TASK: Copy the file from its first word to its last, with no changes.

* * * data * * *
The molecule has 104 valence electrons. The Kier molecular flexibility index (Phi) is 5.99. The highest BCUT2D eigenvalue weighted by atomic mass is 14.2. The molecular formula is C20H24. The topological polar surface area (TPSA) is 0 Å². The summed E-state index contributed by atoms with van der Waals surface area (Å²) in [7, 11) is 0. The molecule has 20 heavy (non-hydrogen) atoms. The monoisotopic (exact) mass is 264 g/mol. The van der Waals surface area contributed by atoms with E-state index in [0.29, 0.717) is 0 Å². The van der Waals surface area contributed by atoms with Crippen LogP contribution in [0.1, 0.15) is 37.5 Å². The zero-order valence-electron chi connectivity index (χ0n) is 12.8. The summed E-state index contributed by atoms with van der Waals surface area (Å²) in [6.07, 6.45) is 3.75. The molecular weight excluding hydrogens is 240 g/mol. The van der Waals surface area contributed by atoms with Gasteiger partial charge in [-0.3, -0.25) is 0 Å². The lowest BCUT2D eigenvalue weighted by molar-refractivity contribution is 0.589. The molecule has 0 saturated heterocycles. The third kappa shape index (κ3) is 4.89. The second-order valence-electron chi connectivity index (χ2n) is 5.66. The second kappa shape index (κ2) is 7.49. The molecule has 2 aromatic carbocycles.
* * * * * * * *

The molecule has 104 valence electrons. The Kier molecular flexibility index (Phi) is 5.99. The highest BCUT2D eigenvalue weighted by atomic mass is 14.2. The molecular formula is C20H24. The topological polar surface area (TPSA) is 0 Å². The summed E-state index contributed by atoms with van der Waals surface area (Å²) in [7, 11) is 0. The molecule has 20 heavy (non-hydrogen) atoms. The monoisotopic (exact) mass is 264 g/mol. The van der Waals surface area contributed by atoms with E-state index in [0.29, 0.717) is 0 Å². The van der Waals surface area contributed by atoms with Crippen LogP contribution in [0.1, 0.15) is 37.5 Å². The zero-order valence-electron chi connectivity index (χ0n) is 12.8. The summed E-state index contributed by atoms with van der Waals surface area (Å²) in [6.07, 6.45) is 3.75. The molecular weight excluding hydrogens is 240 g/mol. The van der Waals surface area contributed by atoms with Gasteiger partial charge in [-0.3, -0.25) is 0 Å². The lowest BCUT2D eigenvalue weighted by molar-refractivity contribution is 0.589. The molecule has 0 saturated heterocycles. The third kappa shape index (κ3) is 4.89. The second-order valence-electron chi connectivity index (χ2n) is 5.66. The second kappa shape index (κ2) is 7.49. The molecule has 2 aromatic carbocycles.